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Hon Andrew Johnson In Newport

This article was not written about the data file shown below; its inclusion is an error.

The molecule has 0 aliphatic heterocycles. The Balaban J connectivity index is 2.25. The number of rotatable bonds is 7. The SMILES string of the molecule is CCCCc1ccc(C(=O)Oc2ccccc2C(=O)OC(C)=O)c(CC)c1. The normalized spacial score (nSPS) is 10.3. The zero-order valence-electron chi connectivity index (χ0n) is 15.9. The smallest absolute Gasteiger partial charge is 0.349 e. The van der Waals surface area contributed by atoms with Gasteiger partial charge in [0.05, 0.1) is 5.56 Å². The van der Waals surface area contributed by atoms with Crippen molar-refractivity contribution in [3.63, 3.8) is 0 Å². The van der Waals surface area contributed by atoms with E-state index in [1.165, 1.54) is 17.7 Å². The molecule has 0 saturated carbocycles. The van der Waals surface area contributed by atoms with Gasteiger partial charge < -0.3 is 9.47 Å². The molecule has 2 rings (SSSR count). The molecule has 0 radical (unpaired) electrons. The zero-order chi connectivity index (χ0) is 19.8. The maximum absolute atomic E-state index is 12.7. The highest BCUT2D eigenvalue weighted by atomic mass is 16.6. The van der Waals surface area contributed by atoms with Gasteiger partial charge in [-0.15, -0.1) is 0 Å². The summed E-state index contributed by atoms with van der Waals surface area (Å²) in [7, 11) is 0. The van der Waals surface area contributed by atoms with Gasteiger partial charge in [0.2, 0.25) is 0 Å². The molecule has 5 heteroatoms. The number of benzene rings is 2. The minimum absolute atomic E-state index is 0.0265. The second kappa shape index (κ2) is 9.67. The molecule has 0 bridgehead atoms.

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Yesterday was ;i day which will long be remcmbered in this citj-, which was crowdod to an excess rarely wituessed. - Acoording to tho announcenicnt already made, the Union organizations of the city and country assombled and paraded mider the commaud of' Captain Swaiue, U. S. A., and Ira Root, Esq., Marshal of tho Pay. The proccssiou comnienced to niovo at 2 o'olock, P. M., and after passing through the principal streets, drew up in the Court House square, whieh was crowdod witli ladies auxious to see and hear the erator of the occasion, the patriotic Andrew Johnson, of Tennesseo. The meeting was called to order by Mayor Ilawkins, of this city, who nominated Judge Irwin, Ohairman, and tliat gentleman, after a few prefatory remarks, introduced the distinguished Senator - Before delivering bis address, however, he gave place to Mayor Ilawkius, who read, amid a perfect thunder of applaus, the following resolutions : lí Resolved 1. The eziatiog war was foreed upou the country by the disuuionists of tho South. '-' 2. As our fathers ' pledged their livcs, fortunes, and their saered honor ' ;o the foundation of our Union. It is as littlo as we, their sons, eau do to make the same pledge to maintain aud defend it. " 3. In tlie language of Gen. Jaekson, ' Our Uniou must and by the eterual, shall be preservad.' " 4 The Mississippi river, its mouth and all its fountains, the country which lies between the Atlautic and Paeiiic, the lakes and the gulfs, must all beloug to ouü aud the sauie people ; and that too uuder the governmeut of the United States, or in our judgment, war, with all its solemn and untold horrors, will hang upon us and our ehildren to the latest genera tiou. "5. The governmeut which does not punish treason, aud oannot suppress re bellion is not worthy of the name. " 6. On the subject of ' sacred soil,' we would say that the sacred ' soil ' of Keutueky is only ' sacred ' when floated over by the stars and stripes, and as to ' neutra!ity,''With the h'ighesl respect to everybody, and intending no shock to delicate and sensitive nerves, we will say that aecording to our judgmeut, ' armed neutrality ' is just ' armed nonsenso.' '■ 7. Our Legislature whieh meets today, should promptly meet the war tax of $800,000; should disbaud the State Guards; should refer tho case of Gov. Magoffin to the Gomuiittee on Treason ; should rosolve Brcckmridgo and Powell out of their seats ; should furnish to the governineut hor quota of men ; put our loyal inen upou an iinpregnablc war footing, and tipping lier bat to General AndersoD, siiy to him, ' Walk in my Old Sumptet ' " 8. We aro for peace ; every good Uñion man depreeating war , and we de mand that this war shall eease at the earliest possible moment ; tint is to say, so soon as it can be obtained with American honor ; so soon as all rebels luy down iieir ai'ms and treason is properly punshed, and our old flag floats over every :bot ot our soil. The last dodge of the secessionists in this city for ' peace ' is a trap too transparent to catch even the weak and simple. "9. 'We welcome to our meeting our distinguished guest, the Hou. Audiew Johusou, of Tenneseee, now torn and sundered from his dcar wife and sweet chil dren by wieked and traitorous hands. - We Keutuckians, in this vast presenee assembled, promise him that he shall be returned to their anus ; we promise it here, ander that pure shiniug Heaven, by the sacred honor of Kentuckians, and by every drop of her rich Union blood." The banished Seuator then arose and coming forward said that he was here to addresa the citizeus upon questious growiug out of issues beforc the whole country SENATOR JOIINSON's SPBRCff. Mr. Johnson said secession was the cause of our woes. He said: Let me ask any one witliin the sound of my voice, what right they have lost under the stars and stripes. (Cries of none, none. ) W hen and where have the traitors of the South shows any violation of their rights under theconstitution 9 - They have not and cannot make such a showing. I most heartily concur in the sentiments embodied in these rcsolutions, and I say again with the distinguished President and patriot, JacksoD, that the Ui. ion must and shall bomaintained. (Cheers.) JMot like the late President did Jackaon do when danger threatencd the Union. - " By the Eternal," he " took the responsibiiity. But Buchanan lay supinely upon his back while the Union was baing frittered away by traitorgj bef ore his eyes ! Slavery was made the pretoxt to break up our glorious Union. There was no right violated, nor never could ba ii' ths pcoplc would abide by the eonstitution. But thank God the people of the United Htates did not, do not, sanetiou tliis unholy rebellion. The leaders of it teil you here in Kentucky that elavery is in danger ; but it is only a pretext to terrify you, and draw you into the yawning gulf of silÈession. lam asouthern man, sharing the prejudices of my section, and I am no abolitionist, büt I teil you, my iellow-couutrymou, that secessiun has done more harm to day than all the abolitionists in the country, put together smee since we were a uation. [Cheers.] Men talk about their rights, wiil yoa go to the South to get them ? Will you teil them in the South to como here and get them for yoiV [Cries of 'no I' 'no !'] Your distinguished representative in the the United títates Seuate - ■ say distiuguifihed, for I use terms of respect tovrard him as I would toward any other secessionist - I labored hard for, I spent . my nioney to print and circuíate his speeches, and I stumped the iritate of Tennesseo to elect him, but I stand liere to-day to disavow those acts. I disown him. He deceived me. The fault was his; f he decei'es me again the fauli will be mine. I desire to express my mii.d hore, which I eannot do in Teunessoe, from which Í am an exile. John C. Breckinridge was not representing Keutucky when ho was sent to the Senate by her people. He was helping to break up the Uiiited States, [tíhouls of " down with the traitor."] I am not particulariy for the administration, but if Mr. Liaooln admiuisters the laws accordiug to the constitufcion I will sustain him, and so will you, my friends. If he does not, impaaoh him and hurl him from his scat, But liu has done vell thus far. What power bad he wheri he assuuicd the reius of governmeiit ? None. Despotism was out, and its maroh was trom the South ! Traitors cry out about Lincolü's war. Liucolu's war, forsooth 1 Who brought it on ? - Auswcr me thai. Why, the South; and let her tako tho consequoncos ! What have they doue ? Proolaimed war. - Now whoso war is it - Lincolu's '! - [Cries flf "No!" " No !" Fightiog must be done ; let us do it now and do it well. We must hand down to our childreu uusullied thi'.t naliüiuil houor handed down to ua and purcliased by tho blood of our fathcrs. - - What kind of a guvernmunt will you have framed by Jeff I);ivis and his myr midons think you, if they should suceeed in Seièing the Capital ? [Shouts of hmi thciu.j I know him well, and his crew of traitors. Tliey are worso traitors and more corrupt than was the llomau Seuate with Cataliue at its head. üisappoiuted ambition like a canker has gnawed at their hearts in which there is only bitterness and hate lelt to díctate their aotions. They are a bogus aristoeracy and cou!d not broek the elevation of a man to tlie Presideut's chair because he rose from the ranks of the pcople. They cou.ld not wait four years, when in the due oourse of things they might have taken their chance of power, but they made the election of Mr. Lincoln a mere excuse for their treason, and if they should sueceed, a military despotism will inevitably take tho place of this free, liberal, and most glorious rovernment. 1 am aa exile - a fugitivo, not from but for justice, and my crime is my feeble eüorts to support the oonstitution ; but if the people of Tcnnessoe oould speuk today, au ovcrwhulming majoritj of her people would shout for the Union ! We want Kentueky, who fought with us side by sido, at New Orleans, to come and do so again, and under the same flag for the same cause - Liberty. If you givc us your help, the stars aud stripes will Üoat over every court house in the State iu a very brief period. [Cries of " We will. we will."] Let me ask you again, to be again assured, are youlientuckians willing to ,'ieo the graves of Washington aud Jackson, and your own belorcd Clay surrounded by accursed secession bayonets? [Shouts of " never, never."] Then again I feel encouraged, and in the name of Tennossee I thauk you, and I thauk these fair women present who have come here to encourage, by their preaenco tLeir soná and brothers, and fathers and lovers, to fight the good fight. Mr. Jolmson spoko for two hours Bnd a. half, with great power and eifcct, thoroughly rousing up the people.